Antigama were one of the first grind bands I got into around the release of their 2013 album Meteor, and for the longest while, everything else felt soft and bland in contrast. There was something magical in their sound, being the aforementioned concoction of fast-paced, highly technical grindcore with emphasis on odd grooves and an overall experimental approach. The resulting well-contained chaos acted as an eye-opener for my late teen self, and I’ve held them close to my heart ever since. Surprisingly, they only put out one further album, an EP, and some splits since then, but they were all equally enjoyable and had similar uncanny replay value, although the albums are where the act shines the brightest.
Now, nearly a decade removed from my initial discovery of them, the group’s brand new face-bashing lesson in excellence Whiteout not only pushed me back to that time, mentally, but brings forth a band that has gone through an inexplicable evolution, offering us what just might be their most pristine and refined effort to date. After all, they are a band on their 22nd year in existence, so that point about them reaching their peak right now shouldn’t be taken lightly.
One thing I’ve always admired with Antigama is their production value that’s out of this world, especially when compared to your more standard grind band. There’s no potato recorder gutter vibe to be found here, as the overall clarity lets every single possible nuance breathe freely while the entirety hits harder than a freight train would hit a pigeon. Surely some gatekeeping genre gonads would whine about that exact thing, but for every one of those, there’s five of us who can appreciate the fact that a band wants to push their limits and advance somewhere.
“Undeterminate” opens the a-hair-under-thirty-minutes barrage with familiar, ever-twisting methodic instrumentation, bouncing and swerving rhythms, and Myszkowski’s signature vocals. Adding to the latter, Antigama‘s songwriting style is almost ridiculous in how perplexingly unique it is. There’s no knowing of what’ll happen next; it’s all entirely boundless, yet identifiable, and somehow it all clicks. The following song “Debt Pool” continues in a ravaging fashion, and by its mid-point any listener should be well aware that they’re in for the ride of their lives.
Whiteout shines perhaps the most during the more demolishing tracks such as “Holy Hand”, “Dust Farm”, and “Align”. This trio, for an example, posseses the perfect balance between fast pummeling and mid-tempo raging, the latter of which is a big reason why Antigama is as worthwhile of a group as they are. There’s just something wildly pleasant about being able to have all of one’s needs met within a single album, let alone within individual songs. I’ve had it on repeat for quite the many times now, but the wild card moments still squeeze a smile out of my ugly mug, and that’s nothing short of wonderful.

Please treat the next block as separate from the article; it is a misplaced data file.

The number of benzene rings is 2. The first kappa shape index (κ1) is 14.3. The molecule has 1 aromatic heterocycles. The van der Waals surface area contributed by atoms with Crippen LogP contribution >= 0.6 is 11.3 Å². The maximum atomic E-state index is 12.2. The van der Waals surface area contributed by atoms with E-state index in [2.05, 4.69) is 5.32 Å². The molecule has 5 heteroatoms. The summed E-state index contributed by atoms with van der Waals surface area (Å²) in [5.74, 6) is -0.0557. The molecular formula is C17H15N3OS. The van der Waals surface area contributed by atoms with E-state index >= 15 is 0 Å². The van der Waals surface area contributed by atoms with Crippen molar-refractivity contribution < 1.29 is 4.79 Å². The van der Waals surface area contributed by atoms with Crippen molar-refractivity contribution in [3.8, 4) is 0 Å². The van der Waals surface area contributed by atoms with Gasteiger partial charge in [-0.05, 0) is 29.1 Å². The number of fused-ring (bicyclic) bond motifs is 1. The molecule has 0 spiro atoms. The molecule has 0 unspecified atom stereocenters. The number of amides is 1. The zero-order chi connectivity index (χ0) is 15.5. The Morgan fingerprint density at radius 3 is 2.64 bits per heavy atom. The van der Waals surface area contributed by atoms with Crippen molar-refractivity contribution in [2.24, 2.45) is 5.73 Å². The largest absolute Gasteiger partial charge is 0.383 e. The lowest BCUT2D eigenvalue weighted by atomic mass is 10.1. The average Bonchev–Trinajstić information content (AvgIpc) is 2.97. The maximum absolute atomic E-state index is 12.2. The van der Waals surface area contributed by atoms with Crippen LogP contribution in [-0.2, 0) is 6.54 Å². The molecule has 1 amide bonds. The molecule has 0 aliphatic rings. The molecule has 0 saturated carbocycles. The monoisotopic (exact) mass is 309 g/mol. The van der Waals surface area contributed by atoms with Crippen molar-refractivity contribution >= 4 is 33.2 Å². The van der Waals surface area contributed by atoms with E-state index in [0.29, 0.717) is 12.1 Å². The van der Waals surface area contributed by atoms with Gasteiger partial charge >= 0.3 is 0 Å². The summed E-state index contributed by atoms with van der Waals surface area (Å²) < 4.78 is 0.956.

Another aspect that I can truly appreciate with Antigama is the fact that even though their experimental edge has always been present, and even making some truly deep cuts here and there, they’ve always went with the music’s own terms without going overboard or using the leaning as a justification to do, well, dumb shit. While at times these tendencies showcase themselves as subtle flavours within songs (like on the odd snare resonance in “The Howler”), at times full tracks are dedicated to the more out of the box material. Such is the case with Whiteout‘s closing track “2222”. The less than three minute endeavour opens with cacophonous industrial noise, picks up the pace with the riff and some odd laughing sample. The minimal vocals, if you can call them that, subside after a minute, the rest being a varying fest of rhythmic patterns topped off with a constant fucking saxophone solo, because why not? If anything, it’s a cool way to bring the otherwise intense album to its deserved close.
Antigama are legends in their genre for a reason. Whiteout will probably not turn around any die-hard opinions one way or the other, but its magnificence is damn near unparalleled in its aural realm. There’s just enough of everything to be found on the record to make it balanced, and due to its length, it’s very easy to take in during one sitting, even though I can understand how the immense amounts of hooks and details might be overwhelming for a while. Even then, Whiteout is such an astonishing effort in boot-to-the-face methodology that it shouldn’t fly under anyone’s radar.